Wilting a bit

Today’s guest picture comes from my brother Andrew. He found it a little chilly on Skegness pier this evening on a visit to the east coast of England.

It wasn’t at all chilly here as we had another very warm day, with the thermometer showing 27°C (80°F) in the afternoon. It is still well over 20° as I start to write this in the evening.

With the sun out all day and only light wind, it was uncomfortably hot in the garden. We didn’t spend as much time out there as we would have liked. Because of the hosepipe ban, we couldn’t do any serious watering and before it got too hot, I did some dead heading and tidying, and took a few pictures.

In the front beds, the calendulas have developed elegant fading as they age, and they compete for attention with dahlias.

Sweet Williams continue to thrive, and I spotted a low level white one today. I liked a contrast between two of the brighter coloured ones so much that I took pictures of them with two different cameras at two different times of day.

Roses call out for a picture as I pass. I cannot resist them. The middle one is the Ginger Syllabub which has pleased Mrs Tootlepedal by behaving well after being transplanted.

The ‘little red roses’ are running riot and attracting flying friends.

The melancholy thistle is coming to the end of its run but the knapweed is still going strong.

Two new flowers have added to the gaiety of the garden, a crocosmia and our first sunflower.

Our neighbour Liz had told us that there were a lot of tiddlers in the dam in spite of the very low water. I went out to check and she was right.

It was a quiet day on the bird front, with just a few siskins and a single starling at the feeder. . .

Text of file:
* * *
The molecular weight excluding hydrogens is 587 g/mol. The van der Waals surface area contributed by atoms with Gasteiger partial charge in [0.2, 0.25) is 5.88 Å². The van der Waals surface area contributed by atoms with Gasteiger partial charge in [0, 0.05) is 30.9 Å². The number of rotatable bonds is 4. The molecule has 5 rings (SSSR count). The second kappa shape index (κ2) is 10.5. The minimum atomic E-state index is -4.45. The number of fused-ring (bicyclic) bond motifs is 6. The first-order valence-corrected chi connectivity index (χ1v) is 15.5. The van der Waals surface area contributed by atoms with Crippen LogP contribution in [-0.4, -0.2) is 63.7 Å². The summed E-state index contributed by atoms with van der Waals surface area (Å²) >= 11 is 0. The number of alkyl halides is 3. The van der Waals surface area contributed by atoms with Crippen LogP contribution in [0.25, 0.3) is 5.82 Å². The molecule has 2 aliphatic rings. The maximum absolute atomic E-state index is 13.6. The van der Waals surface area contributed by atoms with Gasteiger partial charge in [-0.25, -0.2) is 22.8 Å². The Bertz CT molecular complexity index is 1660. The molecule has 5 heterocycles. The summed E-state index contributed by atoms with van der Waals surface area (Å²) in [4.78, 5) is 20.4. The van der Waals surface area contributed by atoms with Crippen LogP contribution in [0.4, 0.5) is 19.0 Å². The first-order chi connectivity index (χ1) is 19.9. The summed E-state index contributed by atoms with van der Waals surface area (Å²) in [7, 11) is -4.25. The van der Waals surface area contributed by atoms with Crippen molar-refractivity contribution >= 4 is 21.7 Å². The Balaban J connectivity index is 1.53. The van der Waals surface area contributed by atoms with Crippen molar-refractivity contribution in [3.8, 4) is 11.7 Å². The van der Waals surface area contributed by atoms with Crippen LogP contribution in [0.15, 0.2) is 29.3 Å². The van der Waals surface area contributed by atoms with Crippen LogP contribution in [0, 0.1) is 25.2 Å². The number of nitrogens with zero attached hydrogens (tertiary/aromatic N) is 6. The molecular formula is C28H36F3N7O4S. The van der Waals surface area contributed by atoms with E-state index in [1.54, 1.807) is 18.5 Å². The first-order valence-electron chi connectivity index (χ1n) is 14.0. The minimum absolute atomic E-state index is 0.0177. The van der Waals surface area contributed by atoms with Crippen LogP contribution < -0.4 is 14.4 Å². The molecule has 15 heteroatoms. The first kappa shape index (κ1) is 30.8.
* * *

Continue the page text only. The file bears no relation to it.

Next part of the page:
I enjoyed watching a bee trying to crack the entry code for a yellow snapdragon.

We are getting plenty of vegetables to eat from the garden at the moment with potatoes, lettuce, spinach, turnip, broad beans and courgettes adding to our five a day. The runner beans are flowering well but not showing any beans yet. They probably need some water.

There was a lot of light about as you can imagine, and two poppies caught and held some of it for me.

As it was too hot for a vigorous walk or gardening after lunch, I thought that it was best to take out my fully air conditioned bike and go for a pedal.

A couple of people have said to me lately that they supposed that I wouldn’t be cycling in this weather, but they didn’t appreciate that it is cooler spinning along on a bike than it is sitting in the garden. I make my own breeze as I go along, and the breeze evaporates any mild perspiration on my brow which provides a cooling effect too. Of course, you can get a bit heated if you stop to take pictures and the breeze disappears, so I didn’t stop too often today.

I did take a views of a grassy verge and the grass the grows in it, a good crop of hedge woundwort, my favourite oak tree, a record of what happens to the grass that is cut for silage (the black plastic wrapping goes for recycling and is turned into all sorts of useful stuff. (if you don’t believe me, look here), a view of what a good day for cycling it was, and a screen of green beside the Esk.

I took a look at the very low river from the Hollows Bridge . . .

. . . and another of the same from Skippers Bridge.

Looking at the SEPA site for the level of the river at Canonbie, it tells me that the “Current River Level: is 0.217m, falling.” It adds that, “The usual range of the River Esk at Canonbie (SEPA Site) is between 0.44m and 2.00m. It has been between these levels for 90% of the time since monitoring began.” It looks then as though it is running at half its normal lowest level at the moment.

I took things easily as I didn’t want to cook myself through over exertion on a warm day, and got back home in very good condition.